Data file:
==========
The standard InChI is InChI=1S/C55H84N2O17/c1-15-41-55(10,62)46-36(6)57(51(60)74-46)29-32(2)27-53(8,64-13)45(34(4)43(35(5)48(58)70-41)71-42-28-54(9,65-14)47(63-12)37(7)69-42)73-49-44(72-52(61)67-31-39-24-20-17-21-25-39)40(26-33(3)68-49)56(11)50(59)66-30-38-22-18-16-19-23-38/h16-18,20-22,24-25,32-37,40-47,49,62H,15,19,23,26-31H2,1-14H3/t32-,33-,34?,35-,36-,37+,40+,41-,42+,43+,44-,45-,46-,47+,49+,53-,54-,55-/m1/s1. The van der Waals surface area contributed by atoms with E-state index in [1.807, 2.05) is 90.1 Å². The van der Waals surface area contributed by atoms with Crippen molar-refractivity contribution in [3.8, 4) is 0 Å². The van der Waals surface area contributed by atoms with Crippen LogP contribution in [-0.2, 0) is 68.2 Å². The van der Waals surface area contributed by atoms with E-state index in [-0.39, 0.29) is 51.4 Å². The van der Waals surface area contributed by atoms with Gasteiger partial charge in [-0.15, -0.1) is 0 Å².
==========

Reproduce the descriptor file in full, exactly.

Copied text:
The standard InChI is InChI=1S/C55H84N2O17/c1-15-41-55(10,62)46-36(6)57(51(60)74-46)29-32(2)27-53(8,64-13)45(34(4)43(35(5)48(58)70-41)71-42-28-54(9,65-14)47(63-12)37(7)69-42)73-49-44(72-52(61)67-31-39-24-20-17-21-25-39)40(26-33(3)68-49)56(11)50(59)66-30-38-22-18-16-19-23-38/h16-18,20-22,24-25,32-37,40-47,49,62H,15,19,23,26-31H2,1-14H3/t32-,33-,34?,35-,36-,37+,40+,41-,42+,43+,44-,45-,46-,47+,49+,53-,54-,55-/m1/s1. The van der Waals surface area contributed by atoms with E-state index in [1.807, 2.05) is 90.1 Å². The van der Waals surface area contributed by atoms with Crippen molar-refractivity contribution in [3.8, 4) is 0 Å². The van der Waals surface area contributed by atoms with Crippen LogP contribution in [-0.2, 0) is 68.2 Å². The van der Waals surface area contributed by atoms with E-state index in [-0.39, 0.29) is 51.4 Å². The van der Waals surface area contributed by atoms with Gasteiger partial charge in [-0.15, -0.1) is 0 Å².